Finis Terrae: ALİ KAZMA

12 April - 11 May 2019

Ali Kazma’s most recent work Finis Terrae focuses particularly on the areas concentrated with lighthouses on Ouessant Island and in the Finistére region of France. This new work continues the artist’s long-term research into the relationship between time, space and geography. The exhibition can be visited until the 11th of May 2019.


Translated as “land’s end” in English, Finis Terrae is the first work of the artist’s project Ultra Marine. Ultra Marine will be made up of numerous videos focusing on the interaction between nature and man at the border between the land and the sea. Finis Terrae was shot throughout March and April of 2018 in the area marked by the lighthouses Stiff, Kéréon, Phare du Créac’h, La Jument, Phare d’Eckmühl, Saint-Mathieu and Phare de Nividic. The artist says that the lighthouses had been a point of interest for him for some time and that he had been conducting concentrated research on the subject. Having long been drawn to the profound relationship of time to objects and spaces, Ali Kazma now focuses on the lighthouses as these structures contain many links to the history and the socio-economical make-up of the areas they are located in. Marking the extreme points on the map around the passages and borders between the sea and the land, lighthouses have endured the harsh conditions of nature for centuries while providing safe passage to people in transit. In this sense, Finis Terrae can be considered a continuation of Ali Kazma’s previous works such as Absence (2011), Safe (2015), North (2017) which reflect on human constructions that resist time.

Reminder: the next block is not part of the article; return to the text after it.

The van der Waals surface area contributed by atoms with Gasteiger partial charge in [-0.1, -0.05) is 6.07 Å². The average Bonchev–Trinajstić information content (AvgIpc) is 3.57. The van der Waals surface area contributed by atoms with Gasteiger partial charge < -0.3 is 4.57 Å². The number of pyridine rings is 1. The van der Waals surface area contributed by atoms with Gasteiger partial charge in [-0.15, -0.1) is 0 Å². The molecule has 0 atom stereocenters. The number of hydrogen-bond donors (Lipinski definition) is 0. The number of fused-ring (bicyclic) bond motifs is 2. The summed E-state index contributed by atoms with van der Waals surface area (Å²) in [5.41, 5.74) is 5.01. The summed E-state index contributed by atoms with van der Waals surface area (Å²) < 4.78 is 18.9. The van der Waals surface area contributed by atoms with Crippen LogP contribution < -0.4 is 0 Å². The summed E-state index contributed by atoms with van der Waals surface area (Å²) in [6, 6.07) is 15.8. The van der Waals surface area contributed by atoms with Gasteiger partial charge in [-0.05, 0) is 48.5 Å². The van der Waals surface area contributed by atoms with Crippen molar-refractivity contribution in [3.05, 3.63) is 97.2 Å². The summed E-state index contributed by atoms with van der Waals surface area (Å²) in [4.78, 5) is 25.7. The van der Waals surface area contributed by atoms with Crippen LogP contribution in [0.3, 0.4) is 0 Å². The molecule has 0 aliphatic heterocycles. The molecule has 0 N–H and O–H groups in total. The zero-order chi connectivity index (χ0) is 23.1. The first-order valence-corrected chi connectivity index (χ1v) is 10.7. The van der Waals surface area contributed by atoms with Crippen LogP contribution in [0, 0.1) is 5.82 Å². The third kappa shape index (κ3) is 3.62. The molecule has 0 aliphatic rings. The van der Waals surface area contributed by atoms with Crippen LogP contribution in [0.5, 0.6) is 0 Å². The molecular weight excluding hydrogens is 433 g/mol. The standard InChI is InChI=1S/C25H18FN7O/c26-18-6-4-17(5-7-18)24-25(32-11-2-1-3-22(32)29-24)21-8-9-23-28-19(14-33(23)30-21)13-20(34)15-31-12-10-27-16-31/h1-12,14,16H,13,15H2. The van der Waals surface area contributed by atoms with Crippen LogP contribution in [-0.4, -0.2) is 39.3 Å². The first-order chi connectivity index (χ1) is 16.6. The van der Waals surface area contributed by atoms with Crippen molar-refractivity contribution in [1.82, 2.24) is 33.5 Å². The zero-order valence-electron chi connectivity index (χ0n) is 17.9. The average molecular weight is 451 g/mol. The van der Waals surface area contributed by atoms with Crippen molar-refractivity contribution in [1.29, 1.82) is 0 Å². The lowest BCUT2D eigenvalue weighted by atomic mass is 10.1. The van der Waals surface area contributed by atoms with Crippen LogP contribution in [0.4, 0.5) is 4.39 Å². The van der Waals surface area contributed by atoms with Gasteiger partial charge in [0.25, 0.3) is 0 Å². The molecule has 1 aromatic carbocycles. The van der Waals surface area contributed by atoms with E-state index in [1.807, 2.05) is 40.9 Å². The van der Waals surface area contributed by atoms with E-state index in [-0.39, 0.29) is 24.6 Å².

Ouessant Island, where the majority of the filming took place, is known for its strategic importance over the maritime trade of Northern and Southern Europe. It is also known for its severe storms, strong currents, and volcanic rocks that make navigation very difficult. This harsh terrain has caused many shipwrecks over the centuries; between 1888 and 1904 around 30 ships were lost here and as a result, many of the lighthouses in France were built in this area. Some images in the videos also show us that from time to time Ali Kazma’s filming was also carried out under physically challenging circumstances. Even though the lighthouses are featured prominently in the videos, the surrounding geography and the context where one finds these improbable structures are almost as important as the lighthouses themselves. The moon, the sea and the rocky nature of the area, as well as countless other elements and the changes that these go through in time, create a continuous flow of exchange between the lighthouses and their environment.


Another important point for the artist is the relation between the lighthouses and the camera which is based on the notions of seeing and being seen. The camera exists to see, record and make things visible and the purpose for the existence of the lighthouse is to be seen. Therefore, it is possible to say that the camera and the lighthouse create a perfect loop based on mutual give and take; that they are almost made for each other.


Another essential link between cinema and the lighthouses are the fresnel lenses which are used to increase the range of visibility of the lighthouses. The same lenses are used in cinema for lightning.


As objects that have occupied a special place in human psychology, lighthouses have inspired many works in art and literature. This time, we get to see a contemporary take on the subject through Ali Kazma’s particular vision.


The exhibition Finis Terrae is produced by Galeri Nev Istanbul. Serra Yentürk has worked as the production coordinator.